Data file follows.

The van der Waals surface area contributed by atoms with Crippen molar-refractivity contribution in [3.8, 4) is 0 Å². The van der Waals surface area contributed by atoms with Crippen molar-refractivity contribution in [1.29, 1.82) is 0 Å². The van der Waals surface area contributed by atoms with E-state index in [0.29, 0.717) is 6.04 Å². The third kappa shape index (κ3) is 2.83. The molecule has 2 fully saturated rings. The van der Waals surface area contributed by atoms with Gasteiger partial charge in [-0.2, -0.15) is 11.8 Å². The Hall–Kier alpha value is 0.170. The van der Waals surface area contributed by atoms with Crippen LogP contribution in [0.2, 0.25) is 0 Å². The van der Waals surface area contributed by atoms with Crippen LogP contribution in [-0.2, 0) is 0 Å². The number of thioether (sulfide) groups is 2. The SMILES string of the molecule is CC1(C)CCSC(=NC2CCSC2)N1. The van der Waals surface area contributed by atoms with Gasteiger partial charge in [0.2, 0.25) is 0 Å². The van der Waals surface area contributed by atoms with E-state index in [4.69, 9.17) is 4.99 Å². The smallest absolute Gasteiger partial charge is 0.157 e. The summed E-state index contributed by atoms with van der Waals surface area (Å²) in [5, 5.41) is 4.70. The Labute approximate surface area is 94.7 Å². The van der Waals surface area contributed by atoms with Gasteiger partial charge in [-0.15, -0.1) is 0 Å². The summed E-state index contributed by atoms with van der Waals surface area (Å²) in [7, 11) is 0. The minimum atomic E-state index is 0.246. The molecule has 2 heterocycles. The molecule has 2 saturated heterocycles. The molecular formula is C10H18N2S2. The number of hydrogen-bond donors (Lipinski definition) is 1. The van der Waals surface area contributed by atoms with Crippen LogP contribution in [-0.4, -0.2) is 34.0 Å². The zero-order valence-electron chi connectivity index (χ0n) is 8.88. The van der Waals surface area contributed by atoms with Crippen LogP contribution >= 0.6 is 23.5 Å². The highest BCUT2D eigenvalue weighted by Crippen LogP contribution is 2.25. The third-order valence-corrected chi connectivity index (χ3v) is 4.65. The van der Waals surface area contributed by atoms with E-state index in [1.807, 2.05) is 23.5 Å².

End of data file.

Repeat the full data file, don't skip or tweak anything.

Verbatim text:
The van der Waals surface area contributed by atoms with Crippen molar-refractivity contribution in [3.8, 4) is 0 Å². The van der Waals surface area contributed by atoms with Crippen molar-refractivity contribution in [1.29, 1.82) is 0 Å². The van der Waals surface area contributed by atoms with E-state index in [0.29, 0.717) is 6.04 Å². The third kappa shape index (κ3) is 2.83. The molecule has 2 fully saturated rings. The van der Waals surface area contributed by atoms with Gasteiger partial charge in [-0.2, -0.15) is 11.8 Å². The Hall–Kier alpha value is 0.170. The van der Waals surface area contributed by atoms with Crippen LogP contribution in [0.2, 0.25) is 0 Å². The van der Waals surface area contributed by atoms with Crippen LogP contribution in [-0.2, 0) is 0 Å². The number of thioether (sulfide) groups is 2. The SMILES string of the molecule is CC1(C)CCSC(=NC2CCSC2)N1. The van der Waals surface area contributed by atoms with Gasteiger partial charge in [0.2, 0.25) is 0 Å². The van der Waals surface area contributed by atoms with E-state index in [4.69, 9.17) is 4.99 Å². The smallest absolute Gasteiger partial charge is 0.157 e. The summed E-state index contributed by atoms with van der Waals surface area (Å²) in [5, 5.41) is 4.70. The Labute approximate surface area is 94.7 Å². The van der Waals surface area contributed by atoms with Gasteiger partial charge in [-0.15, -0.1) is 0 Å². The summed E-state index contributed by atoms with van der Waals surface area (Å²) in [7, 11) is 0. The minimum atomic E-state index is 0.246. The molecule has 2 heterocycles. The molecule has 2 saturated heterocycles. The molecular formula is C10H18N2S2. The number of hydrogen-bond donors (Lipinski definition) is 1. The van der Waals surface area contributed by atoms with Crippen LogP contribution in [-0.4, -0.2) is 34.0 Å². The zero-order valence-electron chi connectivity index (χ0n) is 8.88. The van der Waals surface area contributed by atoms with Crippen LogP contribution >= 0.6 is 23.5 Å². The highest BCUT2D eigenvalue weighted by Crippen LogP contribution is 2.25. The third-order valence-corrected chi connectivity index (χ3v) is 4.65. The van der Waals surface area contributed by atoms with E-state index in [1.807, 2.05) is 23.5 Å².